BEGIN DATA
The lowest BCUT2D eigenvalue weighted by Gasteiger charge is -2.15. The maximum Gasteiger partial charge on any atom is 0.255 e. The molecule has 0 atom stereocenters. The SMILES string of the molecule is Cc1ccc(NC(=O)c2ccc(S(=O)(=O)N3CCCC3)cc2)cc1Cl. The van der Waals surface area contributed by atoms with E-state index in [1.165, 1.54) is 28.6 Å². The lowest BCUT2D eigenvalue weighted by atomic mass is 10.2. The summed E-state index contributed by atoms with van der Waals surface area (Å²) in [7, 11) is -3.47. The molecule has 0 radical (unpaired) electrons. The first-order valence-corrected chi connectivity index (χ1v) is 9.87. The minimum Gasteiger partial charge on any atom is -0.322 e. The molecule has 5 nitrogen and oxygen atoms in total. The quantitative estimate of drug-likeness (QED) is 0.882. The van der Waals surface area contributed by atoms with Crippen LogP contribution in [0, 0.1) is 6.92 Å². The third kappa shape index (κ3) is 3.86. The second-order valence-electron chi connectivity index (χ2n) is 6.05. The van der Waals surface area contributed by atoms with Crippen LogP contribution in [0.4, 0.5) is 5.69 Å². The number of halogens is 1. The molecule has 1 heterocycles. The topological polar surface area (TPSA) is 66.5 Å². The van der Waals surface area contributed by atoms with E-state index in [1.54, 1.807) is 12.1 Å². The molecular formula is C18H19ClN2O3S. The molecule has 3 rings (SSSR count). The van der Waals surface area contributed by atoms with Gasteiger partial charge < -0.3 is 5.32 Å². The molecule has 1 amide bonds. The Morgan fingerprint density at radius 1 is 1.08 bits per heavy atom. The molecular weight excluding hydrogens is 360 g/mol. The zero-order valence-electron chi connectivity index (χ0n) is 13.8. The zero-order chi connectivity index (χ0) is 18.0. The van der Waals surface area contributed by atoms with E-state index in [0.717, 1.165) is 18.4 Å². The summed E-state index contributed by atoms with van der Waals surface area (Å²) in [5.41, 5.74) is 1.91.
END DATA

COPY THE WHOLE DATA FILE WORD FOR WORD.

The lowest BCUT2D eigenvalue weighted by Gasteiger charge is -2.15. The maximum Gasteiger partial charge on any atom is 0.255 e. The molecule has 0 atom stereocenters. The SMILES string of the molecule is Cc1ccc(NC(=O)c2ccc(S(=O)(=O)N3CCCC3)cc2)cc1Cl. The van der Waals surface area contributed by atoms with E-state index in [1.165, 1.54) is 28.6 Å². The lowest BCUT2D eigenvalue weighted by atomic mass is 10.2. The summed E-state index contributed by atoms with van der Waals surface area (Å²) in [7, 11) is -3.47. The molecule has 0 radical (unpaired) electrons. The first-order valence-corrected chi connectivity index (χ1v) is 9.87. The minimum Gasteiger partial charge on any atom is -0.322 e. The molecule has 5 nitrogen and oxygen atoms in total. The quantitative estimate of drug-likeness (QED) is 0.882. The van der Waals surface area contributed by atoms with Crippen LogP contribution in [0, 0.1) is 6.92 Å². The third kappa shape index (κ3) is 3.86. The second-order valence-electron chi connectivity index (χ2n) is 6.05. The van der Waals surface area contributed by atoms with Crippen LogP contribution in [0.4, 0.5) is 5.69 Å². The number of halogens is 1. The molecule has 1 heterocycles. The topological polar surface area (TPSA) is 66.5 Å². The van der Waals surface area contributed by atoms with E-state index in [1.54, 1.807) is 12.1 Å². The molecular formula is C18H19ClN2O3S. The molecule has 3 rings (SSSR count). The van der Waals surface area contributed by atoms with Gasteiger partial charge < -0.3 is 5.32 Å². The molecule has 1 amide bonds. The Morgan fingerprint density at radius 1 is 1.08 bits per heavy atom. The molecular weight excluding hydrogens is 360 g/mol. The zero-order valence-electron chi connectivity index (χ0n) is 13.8. The zero-order chi connectivity index (χ0) is 18.0. The van der Waals surface area contributed by atoms with E-state index in [0.717, 1.165) is 18.4 Å². The summed E-state index contributed by atoms with van der Waals surface area (Å²) in [5.41, 5.74) is 1.91.